Diagnosis of Invasive Fungal Disease in Coronavirus Disease 2019

Approaches and Pitfalls

P. Lewis White


Curr Opin Infect Dis. 2021;34(6):573-580. 

In This Article

Diagnosis of Coronavirus Disease 2019-associated Pulmonary Aspergillosis

A range of testing options are available for the diagnosis of invasive aspergillosis but determining accurate test performance for the diagnosis of CAPA is difficult when results are used to classify the entity. When comparing test positivity for a range of assays across both blood and respiratory samples, it is clear that no single test detects all cases. Collating the data from 68 cases of CAPA described in six studies published early in to the course of the pandemic but with CAPA redefined using a single classification is shown in Table 2.[10,20–24] It confirms no single test generates sensitivity close to 100%, highlighting the potential need for combined testing. Positivity rates are greater when testing respiratory samples, with galactomannan enzyme immunoassay (GM-EIA) and Aspergillus PCR providing the greatest sensitivity. Interestingly, rates of Aspergillus cultured from the respiratory tract were also moderate but could reflect the recovery of Aspergillus from the upper respiratory tract, which while confirming the presence of Aspergillus within the patient is not necessarily specific to disease and should be supported with mycological positivity in samples from deeper within the respiratory tract or in blood. Positivity in blood samples is generally lower, reflecting limited invasion by Aspergillus in COVID-19 patients, who commonly lack the host factors considered to impart risk for invasive aspergillosis. However, serum (1–3)-β-D-Glucan (BDG) positivity appears to provide greater sensitivity over other blood biomarkers. Given the broad fungal detection range of BDG but lack of capacity to differentiate different IFD and numerous sources of BDG false positivity, combining BDG testing with other mycological tests is paramount.[10,25,26] A recent prospective, multicentre evaluation by the European Confederation of Medical Mycology (ECMM) confirmed the findings in Table 1 when testing up to 109 patients with CAPA defined using recent international consensus definitions.[27,28] Seventy-seven percent of CAPA cases were positive (index ≥1.0) by GM-EIA on broncholalveolar lavage (BAL) fluid, compared with 73% by Aspergillus PCR, with Aspergillus being cultured from the respiratory tract in up to 62% of case-based samples. The culture of Aspergillus is also pivotal to performing azole susceptibility testing, with cases of azole-resistant CAPA documented.[29] Serum galactomannan was only positive (index ≥0.5) in 19% of cases, but specificity of GM-EIA was excellent in both serum (99.5%) and BAL fluid (97.6%).[27] The use of Aspergillus lateral flow assays may enhance access to antigen testing of both serum and BAL fluid, whereas performance outside the COVID-19 cohort is similar to GM-EIA testing validation for CAPA is currently limited.[28]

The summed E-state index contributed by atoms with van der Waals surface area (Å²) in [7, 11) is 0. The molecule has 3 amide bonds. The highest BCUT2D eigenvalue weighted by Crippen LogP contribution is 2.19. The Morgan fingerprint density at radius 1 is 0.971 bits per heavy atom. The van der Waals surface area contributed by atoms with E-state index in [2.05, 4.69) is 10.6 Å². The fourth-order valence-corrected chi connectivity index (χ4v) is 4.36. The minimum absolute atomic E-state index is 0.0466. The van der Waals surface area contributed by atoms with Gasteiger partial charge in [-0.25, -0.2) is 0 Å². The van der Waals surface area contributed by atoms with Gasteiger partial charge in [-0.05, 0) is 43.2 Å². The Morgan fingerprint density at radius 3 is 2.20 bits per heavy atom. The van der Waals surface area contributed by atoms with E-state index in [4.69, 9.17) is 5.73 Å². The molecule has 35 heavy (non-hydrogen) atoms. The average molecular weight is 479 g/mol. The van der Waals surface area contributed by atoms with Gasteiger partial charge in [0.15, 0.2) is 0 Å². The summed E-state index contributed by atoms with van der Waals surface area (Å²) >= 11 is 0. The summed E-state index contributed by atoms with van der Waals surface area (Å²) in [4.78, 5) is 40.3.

The median time to CAPA presentation is 10 days (range 0–51 days) post-ICU admission, highlighting the need for prolonged and frequent mycological testing to ensure an earlier diagnosis.[9] Bartoletti et al.[24] demonstrated that although 47% of CAPA patients had GM-EIA positivity in BAL fluid within the first 2 days of admission, the majority demonstrated positivity over a longer period (>5 days). The subsequent prolonged testing period questions the suitability of BAL sampling that is invasive to the patient and raises infection control concerns in the COVID-19 patient. Testing nondirected bronchial lavage (NBL) fluid is a possible alternative respiratory sample to BAL fluid, requiring less invasive sampling using a closed suction catheter that minimizes infection control risks. The sensitivity/specificity of GM-EIA testing of NBL was 86 and 95%, respectively, with higher index greater than 4.5 values increasing specificity further (99%), performance, which is comparable with GM-EIA testing of BAL fluid in the non-COVID-19 critical-care patient.[10,30,31] Recommended thresholds for determining GM-EIA positivity in NBL are currently higher than those for BAL fluid, highlighting the uncertainty in specificity associated with NBL testing.[28]